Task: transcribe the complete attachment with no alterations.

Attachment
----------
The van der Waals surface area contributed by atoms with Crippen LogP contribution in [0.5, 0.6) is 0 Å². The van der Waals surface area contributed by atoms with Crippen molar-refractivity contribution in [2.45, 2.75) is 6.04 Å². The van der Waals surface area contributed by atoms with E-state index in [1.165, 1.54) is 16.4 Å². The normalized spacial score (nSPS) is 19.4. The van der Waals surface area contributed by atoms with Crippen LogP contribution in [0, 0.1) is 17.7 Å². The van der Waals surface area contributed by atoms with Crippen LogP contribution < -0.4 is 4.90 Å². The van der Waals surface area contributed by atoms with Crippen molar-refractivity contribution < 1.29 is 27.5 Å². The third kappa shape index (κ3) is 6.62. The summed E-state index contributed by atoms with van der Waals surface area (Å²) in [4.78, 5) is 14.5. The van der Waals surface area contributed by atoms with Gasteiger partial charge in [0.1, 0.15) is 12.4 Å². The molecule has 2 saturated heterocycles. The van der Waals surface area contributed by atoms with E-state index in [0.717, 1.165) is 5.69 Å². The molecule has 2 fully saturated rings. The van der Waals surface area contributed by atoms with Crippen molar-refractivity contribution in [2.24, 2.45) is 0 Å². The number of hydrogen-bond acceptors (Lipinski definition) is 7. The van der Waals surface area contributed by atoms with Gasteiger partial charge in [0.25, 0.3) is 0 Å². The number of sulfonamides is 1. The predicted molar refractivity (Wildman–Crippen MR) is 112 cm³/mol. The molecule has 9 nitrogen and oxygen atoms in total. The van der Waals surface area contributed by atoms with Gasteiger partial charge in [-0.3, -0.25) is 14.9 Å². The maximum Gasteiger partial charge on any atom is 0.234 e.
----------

The van der Waals surface area contributed by atoms with Crippen LogP contribution in [0.5, 0.6) is 0 Å². The van der Waals surface area contributed by atoms with Crippen molar-refractivity contribution in [2.45, 2.75) is 6.04 Å². The van der Waals surface area contributed by atoms with E-state index in [1.165, 1.54) is 16.4 Å². The normalized spacial score (nSPS) is 19.4. The van der Waals surface area contributed by atoms with Crippen LogP contribution in [0, 0.1) is 17.7 Å². The van der Waals surface area contributed by atoms with Crippen LogP contribution < -0.4 is 4.90 Å². The van der Waals surface area contributed by atoms with Crippen molar-refractivity contribution < 1.29 is 27.5 Å². The third kappa shape index (κ3) is 6.62. The summed E-state index contributed by atoms with van der Waals surface area (Å²) in [4.78, 5) is 14.5. The van der Waals surface area contributed by atoms with Gasteiger partial charge in [0.1, 0.15) is 12.4 Å². The molecule has 2 saturated heterocycles. The van der Waals surface area contributed by atoms with E-state index in [0.717, 1.165) is 5.69 Å². The molecule has 2 fully saturated rings. The van der Waals surface area contributed by atoms with Crippen molar-refractivity contribution in [2.24, 2.45) is 0 Å². The number of hydrogen-bond acceptors (Lipinski definition) is 7. The van der Waals surface area contributed by atoms with Gasteiger partial charge in [0.25, 0.3) is 0 Å². The number of sulfonamides is 1. The predicted molar refractivity (Wildman–Crippen MR) is 112 cm³/mol. The molecule has 9 nitrogen and oxygen atoms in total. The van der Waals surface area contributed by atoms with Gasteiger partial charge in [-0.3, -0.25) is 14.9 Å². The maximum Gasteiger partial charge on any atom is 0.234 e.